Four members of the Maine House of Representatives met with Public Utilities Chairman Phil Bartlett on Monday, Sept. 23 to demand that Central Maine Power be held fully accountable for the billing and metering errors that have cost individual customers thousands of dollars in overcharges since the utility rolled out its error-prone “smart” system in late 2017.
The meeting was arranged by Rep. Jeffrey Evangelos, I-Friendship. Also attending the meeting were Reps. William Pluecker, I-Warren; Charlotte Warren, D-Hallowell; and Thom Harnett, D-Gardiner. The group was joined by PUC General Counsel Mitch Tannenbaum, who has served the PUC in a legal capacity for 34 years.
Evangelos asked for the meeting subsequent to his testimony delivered to the PUC on July 22 at the PUC headquarters in Hallowell, where he demanded that the PUC force CMP to provide full customer refunds. Evangelos stated that he “was alarmed at news reports that indicated the PUC staff had taken the position that the billing issues were all weather-related. That’s absolute nonsense — 100,000 Mainers are not lying and our group is determined that Maine ratepayers receive justice.”
Warren pressed Bartlett on the billing and metering errors. “What am I supposed to tell my constituents who are calling me and who are out hundreds or thousands of dollars due to the billing errors? What are you going to do to make these people whole?” said Warren.
Bartlett responded that the first thing he wanted the legislators to do was “have their constituents call the PUC’s Consumer Assistance Division at 1-800-452-4699 and file a complaint, get their name on the list for further investigation. This will allow the customer to pay only what they had been paying before the billing and metering errors emerged in 2017-2018.”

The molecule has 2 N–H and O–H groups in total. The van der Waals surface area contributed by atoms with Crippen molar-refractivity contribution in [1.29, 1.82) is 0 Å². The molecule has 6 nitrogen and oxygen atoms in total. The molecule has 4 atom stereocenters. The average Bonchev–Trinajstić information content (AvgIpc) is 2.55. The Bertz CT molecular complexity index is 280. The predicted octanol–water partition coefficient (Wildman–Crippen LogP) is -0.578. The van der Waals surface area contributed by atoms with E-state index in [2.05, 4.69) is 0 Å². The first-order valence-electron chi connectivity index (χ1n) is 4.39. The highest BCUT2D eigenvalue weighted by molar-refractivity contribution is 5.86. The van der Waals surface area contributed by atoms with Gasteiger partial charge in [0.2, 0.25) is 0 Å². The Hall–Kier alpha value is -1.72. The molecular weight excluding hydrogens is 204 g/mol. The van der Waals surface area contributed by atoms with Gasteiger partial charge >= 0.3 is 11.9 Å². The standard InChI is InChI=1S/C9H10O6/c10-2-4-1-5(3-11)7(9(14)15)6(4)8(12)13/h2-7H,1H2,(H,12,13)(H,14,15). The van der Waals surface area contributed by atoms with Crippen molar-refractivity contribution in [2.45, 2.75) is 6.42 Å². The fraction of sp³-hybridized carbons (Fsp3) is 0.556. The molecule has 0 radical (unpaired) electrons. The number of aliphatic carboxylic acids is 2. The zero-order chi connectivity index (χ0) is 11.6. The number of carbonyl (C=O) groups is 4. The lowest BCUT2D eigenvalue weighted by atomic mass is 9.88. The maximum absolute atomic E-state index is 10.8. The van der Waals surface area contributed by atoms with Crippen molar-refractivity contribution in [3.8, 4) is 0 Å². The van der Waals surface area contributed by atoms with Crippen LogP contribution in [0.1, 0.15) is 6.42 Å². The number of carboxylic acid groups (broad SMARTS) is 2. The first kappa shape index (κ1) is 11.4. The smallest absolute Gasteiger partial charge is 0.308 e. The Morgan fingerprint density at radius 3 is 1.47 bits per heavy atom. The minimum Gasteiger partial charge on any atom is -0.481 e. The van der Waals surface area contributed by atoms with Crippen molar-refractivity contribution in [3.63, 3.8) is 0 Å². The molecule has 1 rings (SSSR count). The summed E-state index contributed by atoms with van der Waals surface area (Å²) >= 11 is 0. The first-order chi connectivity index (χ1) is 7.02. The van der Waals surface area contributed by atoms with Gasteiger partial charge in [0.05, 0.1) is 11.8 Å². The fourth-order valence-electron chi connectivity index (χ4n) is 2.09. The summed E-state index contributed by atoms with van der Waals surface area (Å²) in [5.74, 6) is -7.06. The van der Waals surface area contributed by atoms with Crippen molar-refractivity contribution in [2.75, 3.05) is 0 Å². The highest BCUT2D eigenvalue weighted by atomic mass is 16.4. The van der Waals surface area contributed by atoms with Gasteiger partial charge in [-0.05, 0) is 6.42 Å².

Bartlett also indicated that, of the 4,000 formal complaints the PUC had received, all but 1,243 had been resolved.
Pluecker cast doubt on these figures and asked the commissioner if all these people had received refunds. “I find it hard to believe that all these people have received refunds given the level of complaints that are ongoing. The people of Maine have lost confidence in CMP and that confidence won’t come back any time soon.”
Bartlett admitted that many people had not received refunds but that the investigation is ongoing. He stated that “it will be 60-90 days out before the PUC commissioners finish their investigation.”
Tannenbaum agreed with Pluecker, stating that “the worst part of this billing error situation was that Maine people have lost their faith in CMP and it will be difficult to repair the damage.”
Harnett asked Bartlett about the status of the CMP rate increase under consideration by the PUC: “Seriously, you’re not going to approve a rate increase for CMP while this billing error investigation is going on?”
Bartlett replied, “No, there will be no action on any rate increase until the billing error case is fully resolved.”
Harnett also pressed Bartlett about the cost of the billing errors, demanding that “Maine ratepayers should not bear the cost of making people whole, that CMP should be held solely accountable for their errors.”